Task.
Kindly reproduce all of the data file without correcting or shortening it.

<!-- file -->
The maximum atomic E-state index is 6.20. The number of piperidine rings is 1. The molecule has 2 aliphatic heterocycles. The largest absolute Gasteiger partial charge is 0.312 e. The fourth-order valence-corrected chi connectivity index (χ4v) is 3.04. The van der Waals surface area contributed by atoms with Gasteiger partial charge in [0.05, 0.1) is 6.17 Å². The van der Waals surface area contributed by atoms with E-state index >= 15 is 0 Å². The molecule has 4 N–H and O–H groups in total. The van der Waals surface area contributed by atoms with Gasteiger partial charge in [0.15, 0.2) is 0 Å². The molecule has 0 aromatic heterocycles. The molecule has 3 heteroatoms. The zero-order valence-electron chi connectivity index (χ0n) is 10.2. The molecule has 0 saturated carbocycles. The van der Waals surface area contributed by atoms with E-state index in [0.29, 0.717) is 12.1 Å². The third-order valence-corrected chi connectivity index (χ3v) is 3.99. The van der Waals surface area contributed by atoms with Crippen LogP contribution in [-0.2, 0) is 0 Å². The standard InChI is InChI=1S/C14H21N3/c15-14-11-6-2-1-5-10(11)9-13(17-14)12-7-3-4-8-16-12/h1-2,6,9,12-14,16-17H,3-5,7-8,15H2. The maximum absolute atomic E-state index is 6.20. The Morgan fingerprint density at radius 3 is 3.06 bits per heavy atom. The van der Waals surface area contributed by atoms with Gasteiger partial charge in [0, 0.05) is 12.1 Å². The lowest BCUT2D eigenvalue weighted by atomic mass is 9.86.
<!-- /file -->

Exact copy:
The maximum atomic E-state index is 6.20. The number of piperidine rings is 1. The molecule has 2 aliphatic heterocycles. The largest absolute Gasteiger partial charge is 0.312 e. The fourth-order valence-corrected chi connectivity index (χ4v) is 3.04. The van der Waals surface area contributed by atoms with Gasteiger partial charge in [0.05, 0.1) is 6.17 Å². The van der Waals surface area contributed by atoms with E-state index >= 15 is 0 Å². The molecule has 4 N–H and O–H groups in total. The van der Waals surface area contributed by atoms with Gasteiger partial charge in [0.15, 0.2) is 0 Å². The molecule has 0 aromatic heterocycles. The molecule has 3 heteroatoms. The zero-order valence-electron chi connectivity index (χ0n) is 10.2. The molecule has 0 saturated carbocycles. The van der Waals surface area contributed by atoms with E-state index in [0.29, 0.717) is 12.1 Å². The third-order valence-corrected chi connectivity index (χ3v) is 3.99. The van der Waals surface area contributed by atoms with Crippen LogP contribution in [-0.2, 0) is 0 Å². The standard InChI is InChI=1S/C14H21N3/c15-14-11-6-2-1-5-10(11)9-13(17-14)12-7-3-4-8-16-12/h1-2,6,9,12-14,16-17H,3-5,7-8,15H2. The maximum absolute atomic E-state index is 6.20. The Morgan fingerprint density at radius 3 is 3.06 bits per heavy atom. The van der Waals surface area contributed by atoms with Gasteiger partial charge in [0, 0.05) is 12.1 Å². The lowest BCUT2D eigenvalue weighted by atomic mass is 9.86.